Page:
SPY: The ETF that's challenging Vanguard for world's biggest fund

The SPDR S&P 500 Trust is a favorite of both long-term investors and short-term traders, and a good example of how an ETF can work for all kinds of investors with all kinds of goals

Nov 29, 2014 @ 12:01 am

By Bloomberg News

The SPDR S&P 500 Trust (SPY) has always been the world's largest exchange-traded fund. Now it's moving closer to becoming the world's largest fund, period.

A surging U.S. stock market and recent inflows have made SPY the second-largest fund in the world, at $200 billion. Its assets recently topped those of the Pimco Total Return Fund (PTTRX), which is down to $171 billion in the wake of Bill Gross's exit. The largest fund in the world: the Vanguard Total Stock Market Index Fund (VTSMX), at $321 billion.*

Of the 50,000-plus mutual funds, hedge funds and ETFs in the world, Vanguard holds three of the top five spots. SPY captured the No. 2 spot without being in any 401(k) plans, which are a big and steady flow for many funds. It's a favorite of both long-term investors and short-term traders, and a good example of how an ETF can work for all kinds of investors with all kinds of goals. There are no share classes or different cost structures in the ETF world — everyone pays the same fee. SPY's investors include everyone from Bridgewater Associates LP to Dartmouth College to Treasury Secretary Jack Lew to grandmothers.

(More: Unprecedented demand for ETF tracking Chinese stocks)

Despite some dramatic daily flows and trading, the bulk of SPY's assets are very much long-term money. Assets have risen from $50 billion to $200 billion over the past decade. About $55 billion of that increase is from its 110% return. The rest — about $95 billion — is from new investments. That 10-year inflow is at least double that of any other ETF. These numbers fly in the face of the notion that SPY assets are all short-term, hot money.

Long-term investors see that SPY beats anywhere from 50% to 80% of large-cap stock managers, depending on the year, while charging a small fraction of what they charge. For every $10,000 invested in SPY, you pay $9.50 in annual fees. That compares with a minimum of $80 to $150 for a mutual fund or hedge fund.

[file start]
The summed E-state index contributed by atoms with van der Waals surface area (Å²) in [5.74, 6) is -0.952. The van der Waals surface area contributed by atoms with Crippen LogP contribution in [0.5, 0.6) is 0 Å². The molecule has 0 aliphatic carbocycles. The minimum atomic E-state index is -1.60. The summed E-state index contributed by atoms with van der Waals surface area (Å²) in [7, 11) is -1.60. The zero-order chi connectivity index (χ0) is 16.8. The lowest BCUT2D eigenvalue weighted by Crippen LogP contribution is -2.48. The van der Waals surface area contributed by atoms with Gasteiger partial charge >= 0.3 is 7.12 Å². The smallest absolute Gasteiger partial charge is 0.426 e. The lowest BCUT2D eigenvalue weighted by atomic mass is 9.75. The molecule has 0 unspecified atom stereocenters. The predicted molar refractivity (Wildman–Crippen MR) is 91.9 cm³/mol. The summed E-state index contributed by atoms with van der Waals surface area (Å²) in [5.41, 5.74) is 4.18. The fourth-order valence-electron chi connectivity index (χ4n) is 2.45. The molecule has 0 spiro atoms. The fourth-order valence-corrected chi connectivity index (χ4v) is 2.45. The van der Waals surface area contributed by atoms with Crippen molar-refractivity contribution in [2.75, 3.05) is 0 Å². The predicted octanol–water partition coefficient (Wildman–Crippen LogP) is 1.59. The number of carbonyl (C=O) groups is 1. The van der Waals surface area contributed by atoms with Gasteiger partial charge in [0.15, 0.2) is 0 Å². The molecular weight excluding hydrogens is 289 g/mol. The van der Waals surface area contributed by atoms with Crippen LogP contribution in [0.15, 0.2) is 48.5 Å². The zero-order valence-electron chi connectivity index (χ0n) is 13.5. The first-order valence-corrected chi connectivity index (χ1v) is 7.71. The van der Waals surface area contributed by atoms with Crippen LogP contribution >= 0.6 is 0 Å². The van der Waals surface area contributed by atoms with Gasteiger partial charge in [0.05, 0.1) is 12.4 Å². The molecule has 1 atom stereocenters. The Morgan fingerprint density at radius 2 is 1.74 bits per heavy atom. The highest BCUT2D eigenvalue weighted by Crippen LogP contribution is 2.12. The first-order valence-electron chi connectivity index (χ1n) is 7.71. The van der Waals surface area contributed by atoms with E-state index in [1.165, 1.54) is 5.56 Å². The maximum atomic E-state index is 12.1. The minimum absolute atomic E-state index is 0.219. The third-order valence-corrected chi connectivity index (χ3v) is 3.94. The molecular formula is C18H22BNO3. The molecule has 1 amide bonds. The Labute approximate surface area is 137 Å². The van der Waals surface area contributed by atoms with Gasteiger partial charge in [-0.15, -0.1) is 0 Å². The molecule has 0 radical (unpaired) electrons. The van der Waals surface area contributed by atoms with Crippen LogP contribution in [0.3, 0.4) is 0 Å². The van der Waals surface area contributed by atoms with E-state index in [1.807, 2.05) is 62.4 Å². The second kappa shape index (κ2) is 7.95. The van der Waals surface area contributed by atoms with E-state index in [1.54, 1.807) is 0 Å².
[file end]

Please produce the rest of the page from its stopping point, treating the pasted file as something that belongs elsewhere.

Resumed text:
On the other end of the spectrum, traders love SPY for its liquidity. It is the most traded security on the planet. In the past month, it has traded an average of $27 billion of shares each day. That's three times as much as Apple Inc. (APPL), the second-most-traded security in the world. SPY trades more each day than the top 10 most-traded stocks combined. It also accounts for about 20% of the equity options market.

SPY does have a significant weakness. It underperforms its peers, albeit not by much. In the past three years, SPY has gained 84.5%, which is 0.40% less than the iShares S&P 500 ETF (IVV) and 0.60% less than the Vanguard S&P 500 ETF (VOO). The main reason is its structure. IVV and VOO are open-end funds, like the majority of ETFs and mutual funds. SPY is a unit investment trust (UIT). SPY, along with some of the oldest ETFs, were created as UITs back in the early '90s, when it was the only structure acceptable to the Securities and Exchange Commission.

The most notable impact of SPY's different structure is that dividends can only be reinvested quarterly, whereas open-end funds can reinvest daily. Also, a UIT cannot lend out securities to short sellers and collect a fee. Such securities lending can bring a tiny bit of revenue that goes back into the fund and helps performance. And finally, there's SPY's slightly higher expense ratio.

VOO and IVV have also been raking in cash. In the past three years, the top three ETFs by inflow are the three that track the S&P 500. This is why SPY's ascent to the world's second-largest fund is that much more impressive. It did it with some serious competition from ETFs launched by the world's two biggest ETF issuers.

With Bill Gross out of the picture, and active management of mutual funds falling out of favor, the only thing stopping Vanguard from total world domination may be the everything-to-everyone SPY.

* This asset figure is just for the mutual fund and does not include Vanguard Total Stock Market ETF's assets. Vanguard has a unique patent in which the ETF is a share class of its mutual fund. No other company does this. Either way, the order of the top 5 funds by asset size wouldn't change. The only difference is that VTSMX would have $369 billion in assets instead of $321 billion.


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